“What I want at the end of the day is the cleanest and best list to make sure everybody is eligible without imposing a lot of burden on the voter.”
Rizer admitted during the House debate that he has no evidence of voter impersonation fraud, but claimed the “perception” of widespread fraud justifies the restrictions in House File 516. Democrat John Forbes commented that he never heard a constituent bring up this alleged problem during all of his door-knocking last year.
Pate loves to talk about opinion poll data on voter ID. Here’s the statement he released after his bill cleared the lower chamber:
I commend the members of the Iowa House that listened to their constituents and voted for the Election Integrity and Modernization Act. Almost 70 percent of Iowans support a voter ID system, including 48 percent of Iowa Democrats. This comprehensive and innovative approach will eliminate the potential for human error and fraud, and secure Iowa’s elections moving forward. It should be easy to vote, but hard to cheat. This bill accomplishes both of those goals.
I want to make this clear: No eligible voter will be denied their right to vote by this legislation. I am adamant about that fact and will fight to ensure voters are not disenfranchised. Iowa is a leader in voter participation and integrity, and this legislation will ensure we maintain that status in the future. I look forward to the Iowa Senate taking up this measure soon and sending it to the governor to sign into law.
Why does Pate think the Commission on Asian and Pacific Islander Affairs took the extraordinary step of preparing a report on how his bill would “impede access to the voting booth”? Why would the AARP weigh in on an election bill without real grounds to worry about the voting rights of senior citizens?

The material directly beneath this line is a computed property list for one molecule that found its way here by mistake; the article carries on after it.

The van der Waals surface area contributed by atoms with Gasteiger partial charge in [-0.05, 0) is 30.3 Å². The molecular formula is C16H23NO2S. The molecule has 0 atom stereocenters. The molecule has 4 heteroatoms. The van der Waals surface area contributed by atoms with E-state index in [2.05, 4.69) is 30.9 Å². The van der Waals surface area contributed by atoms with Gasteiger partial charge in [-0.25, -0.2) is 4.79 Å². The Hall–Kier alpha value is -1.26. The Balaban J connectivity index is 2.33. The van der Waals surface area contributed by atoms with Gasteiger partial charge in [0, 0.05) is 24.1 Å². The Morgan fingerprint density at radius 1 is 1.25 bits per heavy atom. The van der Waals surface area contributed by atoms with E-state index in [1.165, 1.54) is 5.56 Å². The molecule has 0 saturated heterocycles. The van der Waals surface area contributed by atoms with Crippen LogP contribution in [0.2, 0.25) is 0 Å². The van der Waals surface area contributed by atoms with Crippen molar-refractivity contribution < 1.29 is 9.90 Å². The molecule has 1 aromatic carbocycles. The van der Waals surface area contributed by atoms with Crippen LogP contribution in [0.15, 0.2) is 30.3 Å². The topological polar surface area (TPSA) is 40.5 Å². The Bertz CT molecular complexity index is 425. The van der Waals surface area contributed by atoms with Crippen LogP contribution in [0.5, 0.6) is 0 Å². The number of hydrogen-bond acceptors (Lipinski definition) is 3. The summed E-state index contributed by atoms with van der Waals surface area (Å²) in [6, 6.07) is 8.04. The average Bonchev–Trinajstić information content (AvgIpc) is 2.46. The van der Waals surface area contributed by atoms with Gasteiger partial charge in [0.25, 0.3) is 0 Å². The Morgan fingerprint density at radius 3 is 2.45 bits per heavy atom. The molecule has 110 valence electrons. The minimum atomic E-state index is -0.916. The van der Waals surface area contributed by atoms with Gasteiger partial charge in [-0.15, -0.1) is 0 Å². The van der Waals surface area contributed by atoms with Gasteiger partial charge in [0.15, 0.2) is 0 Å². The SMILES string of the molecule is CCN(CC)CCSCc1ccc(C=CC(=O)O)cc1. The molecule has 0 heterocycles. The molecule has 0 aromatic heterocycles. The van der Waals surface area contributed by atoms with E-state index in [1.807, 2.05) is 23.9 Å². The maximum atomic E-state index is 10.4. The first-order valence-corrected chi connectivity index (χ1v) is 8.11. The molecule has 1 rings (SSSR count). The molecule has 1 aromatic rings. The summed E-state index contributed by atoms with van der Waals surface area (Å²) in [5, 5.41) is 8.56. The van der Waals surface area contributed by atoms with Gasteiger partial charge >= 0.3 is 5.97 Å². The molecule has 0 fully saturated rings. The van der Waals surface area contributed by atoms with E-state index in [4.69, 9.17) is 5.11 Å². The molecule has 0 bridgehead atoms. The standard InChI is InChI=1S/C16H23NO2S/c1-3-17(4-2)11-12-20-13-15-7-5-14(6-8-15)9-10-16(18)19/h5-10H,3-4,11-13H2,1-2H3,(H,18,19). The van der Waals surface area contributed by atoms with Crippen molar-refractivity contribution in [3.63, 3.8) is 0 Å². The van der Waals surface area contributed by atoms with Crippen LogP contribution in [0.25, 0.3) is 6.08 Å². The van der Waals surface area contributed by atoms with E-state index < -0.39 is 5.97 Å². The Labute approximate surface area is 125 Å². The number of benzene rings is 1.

Even if large numbers of Iowans support the concept of voter ID, is public opinion sufficient reason for the state to infringe on a constitutional right? Last time I checked, minority rights were not subject to a majority vote in this country.
Pate’s own staff can’t show that voter ID requirements would have prevented a single improperly cast ballot in 2016. Miller pointed out that all seven people with felony convictions who may have voted illegally in Iowa’s second-largest county last year had photo IDs. Seven out of some 118,000 Linn County residents who voted in the 2016 general election works out to about 0.006 percent of ballots. Again, all seven of those questionable voters had valid IDs.
Plaintiffs challenging Iowa’s voter ID law won’t have to show intentional discrimination by Pate or Republican lawmakers. As Wolfe said, “a policy, rule, or law, may be considered legally discriminatory if it has a disproportionate & adverse impact upon one group.” Perhaps Iowa’s law will survive a court challenge, as similar statutes have done elsewhere. Or, perhaps the Iowa Supreme Court will hold that our state’s constitution sets a higher bar for governmental action to restrict voting rights. Either way, the costs of defending this bill will far exceed the $200,100 mentioned in the fiscal note.
House Majority Leader Chris Hagenow’s March 10 newsletter boasted about “protecting Iowa’s election integrity” and claimed,
As we worked through this issue, House Republicans listened to Iowan’s [sic] concerns over earlier versions of the bill. For that reason, HF 516 does not shorten the absentee voting window and it does not shorten poll hours. Absentee voting will still begin forty days before Election Day and the polls will still be open from 7:00 am to 9:00 pm.
Too bad Republicans refused to listen to the Iowans who run our state’s elections, or to those representing the most vulnerable groups of voters.